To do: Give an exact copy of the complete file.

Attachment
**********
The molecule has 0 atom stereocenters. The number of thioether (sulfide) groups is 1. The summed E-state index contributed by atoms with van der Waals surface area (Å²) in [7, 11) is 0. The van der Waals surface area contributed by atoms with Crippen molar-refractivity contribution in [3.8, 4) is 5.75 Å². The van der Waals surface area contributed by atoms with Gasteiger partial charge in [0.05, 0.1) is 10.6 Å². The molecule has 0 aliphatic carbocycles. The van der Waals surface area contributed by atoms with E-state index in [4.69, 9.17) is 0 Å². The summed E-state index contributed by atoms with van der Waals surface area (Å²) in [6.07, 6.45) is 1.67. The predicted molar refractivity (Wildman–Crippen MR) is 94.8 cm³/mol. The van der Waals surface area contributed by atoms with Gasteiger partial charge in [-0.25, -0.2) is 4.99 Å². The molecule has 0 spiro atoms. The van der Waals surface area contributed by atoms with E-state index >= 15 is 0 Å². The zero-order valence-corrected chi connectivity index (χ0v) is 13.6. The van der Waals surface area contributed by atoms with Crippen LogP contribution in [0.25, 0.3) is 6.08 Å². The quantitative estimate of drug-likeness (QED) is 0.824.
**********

The molecule has 0 atom stereocenters. The number of thioether (sulfide) groups is 1. The summed E-state index contributed by atoms with van der Waals surface area (Å²) in [7, 11) is 0. The van der Waals surface area contributed by atoms with Crippen molar-refractivity contribution in [3.8, 4) is 5.75 Å². The van der Waals surface area contributed by atoms with Gasteiger partial charge in [0.05, 0.1) is 10.6 Å². The molecule has 0 aliphatic carbocycles. The van der Waals surface area contributed by atoms with E-state index in [4.69, 9.17) is 0 Å². The summed E-state index contributed by atoms with van der Waals surface area (Å²) in [6.07, 6.45) is 1.67. The predicted molar refractivity (Wildman–Crippen MR) is 94.8 cm³/mol. The van der Waals surface area contributed by atoms with Gasteiger partial charge in [-0.25, -0.2) is 4.99 Å². The molecule has 0 spiro atoms. The van der Waals surface area contributed by atoms with E-state index >= 15 is 0 Å². The zero-order valence-corrected chi connectivity index (χ0v) is 13.6. The van der Waals surface area contributed by atoms with Crippen LogP contribution in [0.25, 0.3) is 6.08 Å². The quantitative estimate of drug-likeness (QED) is 0.824.